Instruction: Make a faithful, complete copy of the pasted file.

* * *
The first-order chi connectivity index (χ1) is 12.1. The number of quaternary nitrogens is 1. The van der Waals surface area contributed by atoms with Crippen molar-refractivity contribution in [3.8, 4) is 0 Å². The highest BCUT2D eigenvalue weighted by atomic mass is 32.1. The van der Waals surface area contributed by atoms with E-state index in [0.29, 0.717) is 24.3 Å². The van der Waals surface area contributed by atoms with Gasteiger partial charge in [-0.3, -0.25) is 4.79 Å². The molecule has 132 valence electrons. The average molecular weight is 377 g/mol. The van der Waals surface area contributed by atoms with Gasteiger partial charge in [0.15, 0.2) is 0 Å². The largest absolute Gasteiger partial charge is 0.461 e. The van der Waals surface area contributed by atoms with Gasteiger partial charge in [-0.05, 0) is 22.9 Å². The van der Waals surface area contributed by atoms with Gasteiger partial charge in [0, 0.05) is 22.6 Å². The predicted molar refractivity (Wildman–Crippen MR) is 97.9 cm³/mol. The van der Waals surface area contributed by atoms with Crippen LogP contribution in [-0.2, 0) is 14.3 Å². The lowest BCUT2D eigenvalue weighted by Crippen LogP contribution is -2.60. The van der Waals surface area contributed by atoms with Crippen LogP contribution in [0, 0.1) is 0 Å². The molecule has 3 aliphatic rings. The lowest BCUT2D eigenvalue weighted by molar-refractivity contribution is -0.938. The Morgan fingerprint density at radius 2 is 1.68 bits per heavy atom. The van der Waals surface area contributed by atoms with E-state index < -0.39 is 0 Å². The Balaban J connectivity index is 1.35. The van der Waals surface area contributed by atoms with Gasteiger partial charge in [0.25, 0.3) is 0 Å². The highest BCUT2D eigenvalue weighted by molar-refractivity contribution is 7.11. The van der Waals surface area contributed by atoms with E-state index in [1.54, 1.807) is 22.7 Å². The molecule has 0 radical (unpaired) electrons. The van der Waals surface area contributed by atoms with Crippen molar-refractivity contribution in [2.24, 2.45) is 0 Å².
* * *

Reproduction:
The first-order chi connectivity index (χ1) is 12.1. The number of quaternary nitrogens is 1. The van der Waals surface area contributed by atoms with Crippen molar-refractivity contribution in [3.8, 4) is 0 Å². The highest BCUT2D eigenvalue weighted by atomic mass is 32.1. The van der Waals surface area contributed by atoms with E-state index in [0.29, 0.717) is 24.3 Å². The van der Waals surface area contributed by atoms with Gasteiger partial charge in [-0.3, -0.25) is 4.79 Å². The molecule has 132 valence electrons. The average molecular weight is 377 g/mol. The van der Waals surface area contributed by atoms with Gasteiger partial charge in [0.15, 0.2) is 0 Å². The largest absolute Gasteiger partial charge is 0.461 e. The van der Waals surface area contributed by atoms with Gasteiger partial charge in [-0.05, 0) is 22.9 Å². The van der Waals surface area contributed by atoms with Gasteiger partial charge in [0, 0.05) is 22.6 Å². The predicted molar refractivity (Wildman–Crippen MR) is 97.9 cm³/mol. The van der Waals surface area contributed by atoms with Crippen LogP contribution in [-0.2, 0) is 14.3 Å². The lowest BCUT2D eigenvalue weighted by Crippen LogP contribution is -2.60. The van der Waals surface area contributed by atoms with Crippen LogP contribution in [0, 0.1) is 0 Å². The molecule has 3 aliphatic rings. The lowest BCUT2D eigenvalue weighted by molar-refractivity contribution is -0.938. The Morgan fingerprint density at radius 2 is 1.68 bits per heavy atom. The van der Waals surface area contributed by atoms with E-state index < -0.39 is 0 Å². The Balaban J connectivity index is 1.35. The van der Waals surface area contributed by atoms with Gasteiger partial charge in [0.25, 0.3) is 0 Å². The highest BCUT2D eigenvalue weighted by molar-refractivity contribution is 7.11. The van der Waals surface area contributed by atoms with E-state index in [1.54, 1.807) is 22.7 Å². The molecule has 0 radical (unpaired) electrons. The van der Waals surface area contributed by atoms with Crippen molar-refractivity contribution in [2.24, 2.45) is 0 Å².